i. "Use in the course of trade": When considering "use" for the purposes of Article 8(4), the court held that it was not necessary for the opposition party to show 'genuine use' (i.e. more than token/qualitatively sufficient), particularly where the sign was an appellation of origin. It was possible for signs to retain their rights even where no 'genuine use' had been made of them. Imposing an obligation on the opposing party to show 'genuine use' in the context of Article 8(4) would improperly import trade mark specific requirements from Article 43(2) and (3) and apply them to other signs types of earlier right. Furthermore, evidence of use under Article 43 is not mandatory but only 'may' be required. The court pointed out that the opposer still had the burden of showing the right to prohibit later trade marks as set out in Article 8(4)(b). The court held that OHIM had erred in assessing 'genuine use' in each territory and that protection was possible in a territory even if there had been no use there. The documentary evidence submitted by Budvar consisted of press cuttings, invoices and affidavits and the court stated that, if probative, such evidence was enough to establish "use in the course of trade". Budvar's evidence also included labels depicting "BUD" along with descriptors such as "super strong". In this case, the use did not in itself prevent "BUD" from indicating geographical origin. The court held that it was possible for the sign to be both an appellation of origin and a trade mark but in this regard it should be noted that in this case in any event there was no evidence to show that the sign referred more to the commercial origin than the geographical origin.
ii. "More than mere local significance": The court found that OHIM had incorrectly interpreted this aspect of Article 8(4) as referring to the significance of the use when it refers to the significance of the sign, i.e. the geographical extent of the protection afforded to the sign must not be merely local. In this instance, the protection extended beyond the territory of origin due to both the Lisbon Agreement and the Bilateral Convention.
iii. "The right to prohibit use of later marks": It was held that the burden of proof was on the party bringing the opposition. Although there had been unfavourable decisions regarding the ability of Budvar to prevent Anheuser from trading under the CTMs by virtue of the appellations of origin in Austria and France, there had been no final judgment which was res judicata. Accordingly, OHIM could not rely solely on those decisions. The court noted that certain key findings of fact had been overturned in the Austrian case. The fact that Budvar had failed to obtain an injunction in France could not be decisive as the requirement to show a right did not extend to showing that the right had been successfully enforced. Again, the court found that OHIM had failed to take into account all the relevant facts and law.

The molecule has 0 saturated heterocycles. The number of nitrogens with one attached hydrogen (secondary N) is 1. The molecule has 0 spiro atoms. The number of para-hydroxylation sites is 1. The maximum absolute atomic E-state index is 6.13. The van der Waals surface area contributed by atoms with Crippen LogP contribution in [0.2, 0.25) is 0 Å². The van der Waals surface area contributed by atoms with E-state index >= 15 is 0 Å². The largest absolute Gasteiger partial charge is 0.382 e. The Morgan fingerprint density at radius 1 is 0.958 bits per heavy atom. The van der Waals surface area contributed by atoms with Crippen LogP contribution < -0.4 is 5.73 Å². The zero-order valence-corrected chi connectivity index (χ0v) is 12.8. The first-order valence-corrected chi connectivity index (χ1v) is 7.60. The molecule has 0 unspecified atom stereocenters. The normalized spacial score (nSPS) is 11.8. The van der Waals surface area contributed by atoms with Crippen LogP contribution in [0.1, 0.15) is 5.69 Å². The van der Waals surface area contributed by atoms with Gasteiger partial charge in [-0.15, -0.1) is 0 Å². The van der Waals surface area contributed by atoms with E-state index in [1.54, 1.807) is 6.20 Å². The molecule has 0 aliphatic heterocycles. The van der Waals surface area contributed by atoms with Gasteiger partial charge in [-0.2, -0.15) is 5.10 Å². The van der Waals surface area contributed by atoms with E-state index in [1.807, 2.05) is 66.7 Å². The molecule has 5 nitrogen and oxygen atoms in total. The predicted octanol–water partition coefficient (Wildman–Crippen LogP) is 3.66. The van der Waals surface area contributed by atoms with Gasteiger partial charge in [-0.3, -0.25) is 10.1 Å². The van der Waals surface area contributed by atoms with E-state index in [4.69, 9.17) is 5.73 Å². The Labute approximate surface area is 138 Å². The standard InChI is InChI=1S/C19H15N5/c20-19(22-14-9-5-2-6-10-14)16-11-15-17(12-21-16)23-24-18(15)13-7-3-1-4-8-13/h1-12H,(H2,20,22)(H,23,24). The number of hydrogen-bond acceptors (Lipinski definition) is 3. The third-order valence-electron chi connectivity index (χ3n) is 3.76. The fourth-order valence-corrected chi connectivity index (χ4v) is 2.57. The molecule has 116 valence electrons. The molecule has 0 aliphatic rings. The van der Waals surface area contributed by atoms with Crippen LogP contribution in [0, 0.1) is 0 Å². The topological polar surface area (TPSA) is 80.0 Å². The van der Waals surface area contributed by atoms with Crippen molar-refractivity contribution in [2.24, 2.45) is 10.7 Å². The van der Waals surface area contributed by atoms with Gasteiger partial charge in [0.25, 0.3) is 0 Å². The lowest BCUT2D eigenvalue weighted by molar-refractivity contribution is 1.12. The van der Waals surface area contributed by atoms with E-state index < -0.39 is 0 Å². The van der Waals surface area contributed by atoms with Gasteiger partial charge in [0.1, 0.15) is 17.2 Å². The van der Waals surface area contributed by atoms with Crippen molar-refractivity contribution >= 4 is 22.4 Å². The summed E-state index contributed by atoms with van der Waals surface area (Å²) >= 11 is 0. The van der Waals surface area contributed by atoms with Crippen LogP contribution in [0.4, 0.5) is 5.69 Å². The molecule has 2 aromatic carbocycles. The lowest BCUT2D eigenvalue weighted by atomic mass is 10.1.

The court held that OHIM had discretion to consider facts or evidence submitted late. The decisions of the Second Board of Appeal were annulled and accordingly OHIM and Anheuser were ordered to pay two thirds and one third of Budvar's costs respectively.
Although it would seem that Budvar has scored a victory, this judgment is likely to merely defer the pain of defeat. Essentially the court has decided that OHIM failed to take all relevant factors into account in making its decision, should have tested the veracity of all evidence and should have considered looking beyond the evidence submitted.
It is now clear that signs may have a dual function denoting both commercial and geographical origin but unless the opposing party has a monopoly on goods from a particular place it may be difficult to keep the sign's commercial or trade mark function from overwhelming its ability to act as an appellation of origin.
On the basis of the decisions to date, it seems likely that the disputes between the parties in France and Austria will eventually resolve in Anheuser's favour so that when OHIM revisits this case it may ultimately, be able to reject all of the oppositions, whilst having to take all the additional aspects flagged by the CFI into account.